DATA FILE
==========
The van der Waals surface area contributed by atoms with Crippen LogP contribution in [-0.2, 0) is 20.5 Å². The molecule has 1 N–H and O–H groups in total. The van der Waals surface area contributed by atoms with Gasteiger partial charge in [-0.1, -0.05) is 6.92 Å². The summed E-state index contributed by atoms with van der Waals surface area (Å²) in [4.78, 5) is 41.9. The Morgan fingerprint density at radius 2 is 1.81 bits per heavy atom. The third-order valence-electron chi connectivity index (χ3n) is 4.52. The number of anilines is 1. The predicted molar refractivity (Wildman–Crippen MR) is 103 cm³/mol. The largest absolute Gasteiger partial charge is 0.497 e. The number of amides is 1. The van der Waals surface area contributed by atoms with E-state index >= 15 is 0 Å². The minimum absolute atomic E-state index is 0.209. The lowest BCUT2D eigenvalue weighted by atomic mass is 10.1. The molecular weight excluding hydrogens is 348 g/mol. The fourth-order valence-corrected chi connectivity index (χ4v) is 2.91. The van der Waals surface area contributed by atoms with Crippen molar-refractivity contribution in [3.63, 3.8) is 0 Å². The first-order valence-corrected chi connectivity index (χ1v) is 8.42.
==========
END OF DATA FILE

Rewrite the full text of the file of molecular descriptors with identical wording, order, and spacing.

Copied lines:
The van der Waals surface area contributed by atoms with Crippen LogP contribution in [-0.2, 0) is 20.5 Å². The molecule has 1 N–H and O–H groups in total. The van der Waals surface area contributed by atoms with Gasteiger partial charge in [-0.1, -0.05) is 6.92 Å². The summed E-state index contributed by atoms with van der Waals surface area (Å²) in [4.78, 5) is 41.9. The Morgan fingerprint density at radius 2 is 1.81 bits per heavy atom. The third-order valence-electron chi connectivity index (χ3n) is 4.52. The number of anilines is 1. The predicted molar refractivity (Wildman–Crippen MR) is 103 cm³/mol. The largest absolute Gasteiger partial charge is 0.497 e. The number of amides is 1. The van der Waals surface area contributed by atoms with E-state index >= 15 is 0 Å². The minimum absolute atomic E-state index is 0.209. The lowest BCUT2D eigenvalue weighted by atomic mass is 10.1. The molecular weight excluding hydrogens is 348 g/mol. The fourth-order valence-corrected chi connectivity index (χ4v) is 2.91. The van der Waals surface area contributed by atoms with Crippen molar-refractivity contribution in [3.63, 3.8) is 0 Å². The first-order valence-corrected chi connectivity index (χ1v) is 8.42.